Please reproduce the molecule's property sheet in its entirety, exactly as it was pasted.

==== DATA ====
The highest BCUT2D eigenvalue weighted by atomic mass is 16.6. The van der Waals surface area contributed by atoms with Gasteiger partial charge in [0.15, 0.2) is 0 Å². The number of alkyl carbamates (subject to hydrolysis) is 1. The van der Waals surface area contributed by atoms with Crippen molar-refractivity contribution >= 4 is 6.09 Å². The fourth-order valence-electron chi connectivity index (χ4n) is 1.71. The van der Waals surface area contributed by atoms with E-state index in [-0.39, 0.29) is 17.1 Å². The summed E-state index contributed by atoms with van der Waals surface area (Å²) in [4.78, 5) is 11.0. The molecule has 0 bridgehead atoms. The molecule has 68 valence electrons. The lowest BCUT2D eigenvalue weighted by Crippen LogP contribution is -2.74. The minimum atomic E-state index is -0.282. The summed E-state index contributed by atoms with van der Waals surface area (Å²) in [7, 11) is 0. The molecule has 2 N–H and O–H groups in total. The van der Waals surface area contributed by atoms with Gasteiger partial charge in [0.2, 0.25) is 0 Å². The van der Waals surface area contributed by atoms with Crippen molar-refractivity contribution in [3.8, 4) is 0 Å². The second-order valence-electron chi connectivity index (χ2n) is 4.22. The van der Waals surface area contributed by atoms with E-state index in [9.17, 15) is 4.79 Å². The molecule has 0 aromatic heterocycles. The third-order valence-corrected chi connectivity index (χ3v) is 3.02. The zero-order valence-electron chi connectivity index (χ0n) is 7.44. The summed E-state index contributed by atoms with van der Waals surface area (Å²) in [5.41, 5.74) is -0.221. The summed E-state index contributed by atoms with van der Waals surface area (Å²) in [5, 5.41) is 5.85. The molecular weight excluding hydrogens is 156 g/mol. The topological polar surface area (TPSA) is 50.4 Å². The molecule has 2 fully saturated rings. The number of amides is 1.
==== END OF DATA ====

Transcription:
The highest BCUT2D eigenvalue weighted by atomic mass is 16.6. The van der Waals surface area contributed by atoms with Gasteiger partial charge in [0.15, 0.2) is 0 Å². The number of alkyl carbamates (subject to hydrolysis) is 1. The van der Waals surface area contributed by atoms with Crippen molar-refractivity contribution >= 4 is 6.09 Å². The fourth-order valence-electron chi connectivity index (χ4n) is 1.71. The van der Waals surface area contributed by atoms with E-state index in [-0.39, 0.29) is 17.1 Å². The summed E-state index contributed by atoms with van der Waals surface area (Å²) in [4.78, 5) is 11.0. The molecule has 0 bridgehead atoms. The molecule has 68 valence electrons. The lowest BCUT2D eigenvalue weighted by Crippen LogP contribution is -2.74. The minimum atomic E-state index is -0.282. The summed E-state index contributed by atoms with van der Waals surface area (Å²) in [7, 11) is 0. The molecule has 2 N–H and O–H groups in total. The van der Waals surface area contributed by atoms with Gasteiger partial charge in [0.2, 0.25) is 0 Å². The van der Waals surface area contributed by atoms with Crippen molar-refractivity contribution in [3.8, 4) is 0 Å². The second-order valence-electron chi connectivity index (χ2n) is 4.22. The van der Waals surface area contributed by atoms with E-state index in [9.17, 15) is 4.79 Å². The molecule has 0 aromatic heterocycles. The third-order valence-corrected chi connectivity index (χ3v) is 3.02. The zero-order valence-electron chi connectivity index (χ0n) is 7.44. The summed E-state index contributed by atoms with van der Waals surface area (Å²) in [5.41, 5.74) is -0.221. The summed E-state index contributed by atoms with van der Waals surface area (Å²) in [5, 5.41) is 5.85. The molecular weight excluding hydrogens is 156 g/mol. The topological polar surface area (TPSA) is 50.4 Å². The molecule has 2 fully saturated rings. The number of amides is 1.